HBDI training proves ‘insightful, educational,’ for Elm employees

Back in November, Elm employees Rose Daley, Deana Casamento, Nikki Puza, Matt Vella, Tim Rzeszutek, Chris Welch, Chris Jarrett and Nick Mulveyhill participated in a “HBDI Assessment.”

HBDI stands for “Hermann Brain Dominance Instrument” and is a “Whole Brain Thinking” model.

The process started in mid-October with the Elm employees listed above receiving an online assessment that asked which words would best describe how they think in certain situations.

A menu of words was provided for each question/situation: What word best describes you; what word least describes you, etc. The last question was to describe a picture displayed as if you were telling a friend about it.

Each assessment was then reviewed and dissected.

Packets were sealed, sent to Deana and given out at the training session. Then, as a group, they went through each part of the packet. Moderator Rachel Elkind explained page by page what it meant and compared assessments, while discussing each person’s results.

Each person could see what percentage they scored. It’s not meant to be good or bad, but just shows how you think as an individual. No one is better or worse than another person.

The training session took place at Cycle Street on Tuesday, Nov. 14th.

HBDI is a system used to measure and describe thinking preferences in people. The whole brain is divided into 4 quadrants: A: Analytical Thinking (logical, factual, critical); B: Sequential Thinking (structured, organized, detailed); C: Interpersonal Thinking (emotional, spiritual, feeling); D: Imaginative Thinking (visual, holistic, conceptual). There are many, many other words that fall into each quadrant but the ones provided give you a basic understanding.

“I was very unsettled going into the session,” Rose told us. “I’m not a person who has spent a lot of time delving into why I think a certain way but I really enjoyed finding out how I think and what that means as far as how I deal with personal situations and work situations.”

Rose explained that a fair amount of time was spent “sharing” with others in the group how they would assess co-workers, family members, each other.

“That was somewhat uncomfortable because some things felt a little too personal to share

with a co-worker,” Rose said. “Overall, I liked finding out about myself in a way that I never knew existed. I can tell you that I think about it every day. I use it daily at work to ask myself how I can tackle a task in a better way. How I can finish something that.”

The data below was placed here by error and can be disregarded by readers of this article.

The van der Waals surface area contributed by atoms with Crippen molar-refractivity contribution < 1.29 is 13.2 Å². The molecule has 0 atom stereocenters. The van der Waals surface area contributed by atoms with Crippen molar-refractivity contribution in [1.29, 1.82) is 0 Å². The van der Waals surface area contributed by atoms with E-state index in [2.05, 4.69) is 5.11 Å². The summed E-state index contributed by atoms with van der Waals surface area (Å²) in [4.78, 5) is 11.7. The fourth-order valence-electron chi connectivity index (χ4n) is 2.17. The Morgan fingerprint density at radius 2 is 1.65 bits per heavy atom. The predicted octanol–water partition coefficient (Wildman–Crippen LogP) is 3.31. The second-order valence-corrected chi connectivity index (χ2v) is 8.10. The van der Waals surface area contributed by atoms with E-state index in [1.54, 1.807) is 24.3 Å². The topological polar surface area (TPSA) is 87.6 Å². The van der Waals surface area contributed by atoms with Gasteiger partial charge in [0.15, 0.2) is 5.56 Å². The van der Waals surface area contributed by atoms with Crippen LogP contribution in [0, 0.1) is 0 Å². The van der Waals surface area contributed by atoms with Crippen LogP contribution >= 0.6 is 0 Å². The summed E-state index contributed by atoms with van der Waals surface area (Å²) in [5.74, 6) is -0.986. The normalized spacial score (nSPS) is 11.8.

Nick told us he found the session interesting, learning how people in different departments think and how folks in the same department seemed to have a similar mindset.

“I have tried applying a specific thing I learned about myself in my at home life,” Nick said. “I thought the group exercise was very entertaining, seeing how different people react in different situations. I don’t think it was too invasive, but there was a point or two when I was asked a question on the spot and it felt a little uncomfortable, or I wasn’t prepared with an answer. My follow up meeting with Rachel was also very good. She asked a few questions about specific things, gave me some ‘homework’ and that was about it.”

Nikki felt the HBDI training was a positive experience.

“It was interesting to see your own assessment and comparing to others,” Nikki said. “I think it made me step back and think about things a little differently — not just at work, but especially at home. I enjoyed the team building portion and reflecting back on it once we completed the task. Overall, I think it was educational, may have gotten a little invasive at times, but not the whole time.”

“Insightful and educational,” is how Matt described the assessment.

“The assessment explored the workings of my thinking preferences and cognitive strengths, shedding light on how I approach problem-solving, communication and decision-making,” Matt said. “It was interesting to see how my cognitive preferences align with various aspects of my personal and professional life. This assessment has not only provided me with a deeper understanding of my thinking style but also equipped me with valuable understandings to enhance teamwork and flexibility in different contexts.”